Cybersecurity Roundup: Facebook v Malware; CISPA Progress; Cloud Risks; and More

This week's cybersecurity roundup includes stories on a U.S. court ruling that found a recent corporate data theft does not violate a fraud act; Facebook's bolstered efforts to combat the sharing of malicious URLs on its site; CISPA developments; and more.

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U.S. Court: Stealing Corporate Data Doesn’t Violate Fraud Law: The Ninth Circuit Court in California ruled that a man did not violate the Computer Fraud and Abuse Act (CFAA) when he received contacts from his former employer's client databases via friends still working at the company. The man then reportedly used the client information in a competing business venture. In David Nosal vs. USA, the court ruled the CFAA's prohibition on "exceeding authorized access" to a computer is limited to violations of restrictions on access to information and not restrictions on the use of such information, as long as it is fairly obtained. Because Nosal did not hack into the former employer's system himself, he cannot be prosecuted under the statute.

Facebook, Security Firms Go After Malware: Facebook has teamed up with five top security software vendors in an attempt to stop Facebook users from sharing URLs that lead to phishing and virus-laden websites. Microsoft, McAfee, TrendMicro, Sophos, Symantec plan to give Facebook access to their databases of malicious URLs. The partnership will augment Facebook’s current system for preventing users from sharing links to sites that could install malware. Facebook users will also have access to free six-month trials of the companies’ anti-virus software.

White House Threatens Veto as House Passes CISPA: With support from Democrats, the Republican-controlled House passed the Cyber Intelligence Sharing and Protection Act (CISPA) on a vote of 248-168. The White House and various civil rights advocates oppose the bill because of the broad powers it would give the government. The controversial bill encourages companies and the federal government to share information they collected on the Internet to help prevent electronic attacks from cybercriminals, foreign governments and terrorists.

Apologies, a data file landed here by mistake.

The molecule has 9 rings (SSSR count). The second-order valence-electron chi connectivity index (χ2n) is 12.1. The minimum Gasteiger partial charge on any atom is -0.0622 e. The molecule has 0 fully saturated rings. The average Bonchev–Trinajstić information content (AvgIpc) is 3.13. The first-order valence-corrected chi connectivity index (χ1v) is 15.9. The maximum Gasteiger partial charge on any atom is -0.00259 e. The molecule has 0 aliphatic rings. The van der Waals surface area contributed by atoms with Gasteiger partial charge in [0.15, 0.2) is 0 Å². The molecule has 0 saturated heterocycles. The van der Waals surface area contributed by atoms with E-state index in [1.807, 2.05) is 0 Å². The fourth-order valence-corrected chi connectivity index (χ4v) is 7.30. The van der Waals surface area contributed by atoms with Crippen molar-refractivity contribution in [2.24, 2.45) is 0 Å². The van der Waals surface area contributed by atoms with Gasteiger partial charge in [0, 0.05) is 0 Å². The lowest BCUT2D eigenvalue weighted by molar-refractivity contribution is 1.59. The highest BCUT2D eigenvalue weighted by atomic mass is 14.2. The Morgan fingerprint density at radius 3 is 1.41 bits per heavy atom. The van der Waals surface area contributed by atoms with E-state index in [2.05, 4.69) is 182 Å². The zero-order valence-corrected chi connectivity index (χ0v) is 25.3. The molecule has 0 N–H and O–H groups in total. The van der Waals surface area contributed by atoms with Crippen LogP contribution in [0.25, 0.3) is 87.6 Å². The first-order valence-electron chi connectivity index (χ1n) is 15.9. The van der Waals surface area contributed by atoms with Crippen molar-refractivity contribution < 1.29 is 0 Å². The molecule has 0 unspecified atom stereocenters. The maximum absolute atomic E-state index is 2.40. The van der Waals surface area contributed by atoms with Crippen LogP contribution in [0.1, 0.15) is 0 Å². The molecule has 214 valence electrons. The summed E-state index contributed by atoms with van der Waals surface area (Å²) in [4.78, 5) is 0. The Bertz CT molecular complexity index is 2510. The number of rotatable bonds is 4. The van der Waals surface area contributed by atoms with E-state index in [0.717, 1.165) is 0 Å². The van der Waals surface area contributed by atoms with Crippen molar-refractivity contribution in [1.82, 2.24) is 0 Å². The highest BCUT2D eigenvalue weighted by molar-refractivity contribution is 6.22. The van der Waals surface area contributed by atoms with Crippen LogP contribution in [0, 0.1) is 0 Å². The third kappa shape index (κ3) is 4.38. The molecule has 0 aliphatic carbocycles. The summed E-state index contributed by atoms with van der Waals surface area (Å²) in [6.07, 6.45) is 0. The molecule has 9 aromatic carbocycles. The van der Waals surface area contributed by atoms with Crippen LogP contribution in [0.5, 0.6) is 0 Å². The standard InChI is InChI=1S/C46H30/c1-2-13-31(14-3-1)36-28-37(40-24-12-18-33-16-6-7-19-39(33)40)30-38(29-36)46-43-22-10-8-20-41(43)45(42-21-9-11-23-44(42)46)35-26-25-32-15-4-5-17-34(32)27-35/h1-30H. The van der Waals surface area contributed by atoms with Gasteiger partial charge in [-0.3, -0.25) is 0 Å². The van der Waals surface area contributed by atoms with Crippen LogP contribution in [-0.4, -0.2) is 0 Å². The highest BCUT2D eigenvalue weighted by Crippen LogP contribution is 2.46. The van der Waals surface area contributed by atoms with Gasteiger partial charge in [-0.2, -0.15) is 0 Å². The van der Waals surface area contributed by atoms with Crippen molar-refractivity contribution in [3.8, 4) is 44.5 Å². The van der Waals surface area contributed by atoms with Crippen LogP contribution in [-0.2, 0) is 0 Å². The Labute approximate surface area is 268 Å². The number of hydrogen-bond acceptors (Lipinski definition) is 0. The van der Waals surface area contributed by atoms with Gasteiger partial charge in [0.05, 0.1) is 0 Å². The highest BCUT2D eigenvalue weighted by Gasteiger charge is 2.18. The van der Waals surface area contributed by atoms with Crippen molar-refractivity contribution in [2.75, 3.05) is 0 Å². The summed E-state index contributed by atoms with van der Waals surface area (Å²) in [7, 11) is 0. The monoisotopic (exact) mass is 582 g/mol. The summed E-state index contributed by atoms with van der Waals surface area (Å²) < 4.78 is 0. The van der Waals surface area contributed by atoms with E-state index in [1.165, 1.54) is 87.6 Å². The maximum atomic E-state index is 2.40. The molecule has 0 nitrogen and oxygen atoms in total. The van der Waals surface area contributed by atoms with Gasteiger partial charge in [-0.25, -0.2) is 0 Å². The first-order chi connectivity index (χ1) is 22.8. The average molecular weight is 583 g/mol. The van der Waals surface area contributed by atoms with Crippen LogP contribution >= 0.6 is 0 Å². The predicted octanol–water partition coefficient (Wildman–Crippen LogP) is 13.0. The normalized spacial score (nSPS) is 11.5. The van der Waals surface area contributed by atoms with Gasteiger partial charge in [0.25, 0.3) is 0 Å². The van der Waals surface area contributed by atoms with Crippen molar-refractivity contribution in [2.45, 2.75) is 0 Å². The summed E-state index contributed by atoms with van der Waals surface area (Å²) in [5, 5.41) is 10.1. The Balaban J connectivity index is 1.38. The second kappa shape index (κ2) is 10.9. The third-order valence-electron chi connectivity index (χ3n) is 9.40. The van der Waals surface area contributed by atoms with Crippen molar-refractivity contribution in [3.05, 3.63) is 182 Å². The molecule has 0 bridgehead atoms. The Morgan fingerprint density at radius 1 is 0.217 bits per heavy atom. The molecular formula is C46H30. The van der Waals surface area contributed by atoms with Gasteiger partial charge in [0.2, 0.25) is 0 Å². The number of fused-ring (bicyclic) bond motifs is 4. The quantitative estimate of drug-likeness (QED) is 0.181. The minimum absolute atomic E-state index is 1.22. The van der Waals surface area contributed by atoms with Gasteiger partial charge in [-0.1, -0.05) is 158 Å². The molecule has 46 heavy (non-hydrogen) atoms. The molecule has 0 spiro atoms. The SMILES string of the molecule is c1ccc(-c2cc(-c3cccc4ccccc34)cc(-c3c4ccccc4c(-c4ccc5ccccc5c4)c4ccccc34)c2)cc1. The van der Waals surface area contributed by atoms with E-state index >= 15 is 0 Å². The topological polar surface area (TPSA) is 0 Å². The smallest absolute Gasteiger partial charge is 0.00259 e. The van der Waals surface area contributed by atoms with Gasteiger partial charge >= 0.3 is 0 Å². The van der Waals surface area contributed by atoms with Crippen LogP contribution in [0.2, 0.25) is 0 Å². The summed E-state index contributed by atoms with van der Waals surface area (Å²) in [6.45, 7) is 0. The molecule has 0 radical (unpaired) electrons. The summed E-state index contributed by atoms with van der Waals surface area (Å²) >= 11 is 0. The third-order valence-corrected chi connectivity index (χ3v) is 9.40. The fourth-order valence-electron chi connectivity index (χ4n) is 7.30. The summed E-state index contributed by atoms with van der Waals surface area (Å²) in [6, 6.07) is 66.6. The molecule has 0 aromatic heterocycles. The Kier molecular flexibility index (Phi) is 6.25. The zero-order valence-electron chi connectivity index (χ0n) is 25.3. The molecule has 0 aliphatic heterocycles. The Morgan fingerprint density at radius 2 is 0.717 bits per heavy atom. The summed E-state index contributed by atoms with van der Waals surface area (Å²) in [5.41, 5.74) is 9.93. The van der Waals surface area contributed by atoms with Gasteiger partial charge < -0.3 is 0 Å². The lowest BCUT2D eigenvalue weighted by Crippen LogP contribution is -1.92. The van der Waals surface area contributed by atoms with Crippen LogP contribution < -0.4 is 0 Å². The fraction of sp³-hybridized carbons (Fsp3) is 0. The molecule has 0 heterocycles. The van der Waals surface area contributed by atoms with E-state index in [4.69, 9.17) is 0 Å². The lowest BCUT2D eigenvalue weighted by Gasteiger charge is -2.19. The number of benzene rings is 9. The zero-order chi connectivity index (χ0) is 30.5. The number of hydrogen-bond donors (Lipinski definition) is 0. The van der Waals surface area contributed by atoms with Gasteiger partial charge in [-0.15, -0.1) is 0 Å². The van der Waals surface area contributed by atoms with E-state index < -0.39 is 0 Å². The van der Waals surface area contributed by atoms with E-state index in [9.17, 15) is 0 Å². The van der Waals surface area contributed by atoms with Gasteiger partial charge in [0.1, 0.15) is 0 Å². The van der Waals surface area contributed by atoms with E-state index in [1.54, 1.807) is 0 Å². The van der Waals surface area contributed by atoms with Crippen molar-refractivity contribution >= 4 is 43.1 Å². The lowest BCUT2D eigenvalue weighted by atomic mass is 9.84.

Cloud Providers Not Cleaning Users’ Data from Disks:  Some U.K. multi-tenant public-cloud providers are not wiping disks clean after customers use them, potentially exposing those customers' sensitive data to other users. Context Information Security conducted the study to determine if they could access past customers' data within the public-cloud environments of four providers. Context researchers prompted virtual machines to read raw data on cloud-based disks, and they successfully identified data from previous customers.

U.S. Loses Out as India Becomes #1 Producer of Spam: Despite American desire to be the best at everything, no one in the United States is complaining about India taking the title of top junk email source. India was responsible for 9.3 percent of global email spam during the first quarter of the year, according to Sophos' latest Dirty Dozen report, which lists the top 12 countries that produce the most spam. The U.S came in second with 8.3 percent, and South Korea took the bronze with a 5.7 percent.

Iran Cuts Off Internet Access to Oil Refineries After Malware Attack: Iran shut down its oil-export terminal on Khark Island and other oil facilities after they were became the targets of malware and hackers. The oil ministry and other related agencies were also reportedly disconnected from the Internet. The Iranian government has formed a crisis team to deal with the issue, according to The BBC. About 80 percent of Iran’s daily 2.2 million barrels of crude export is transferred through Khark Island.

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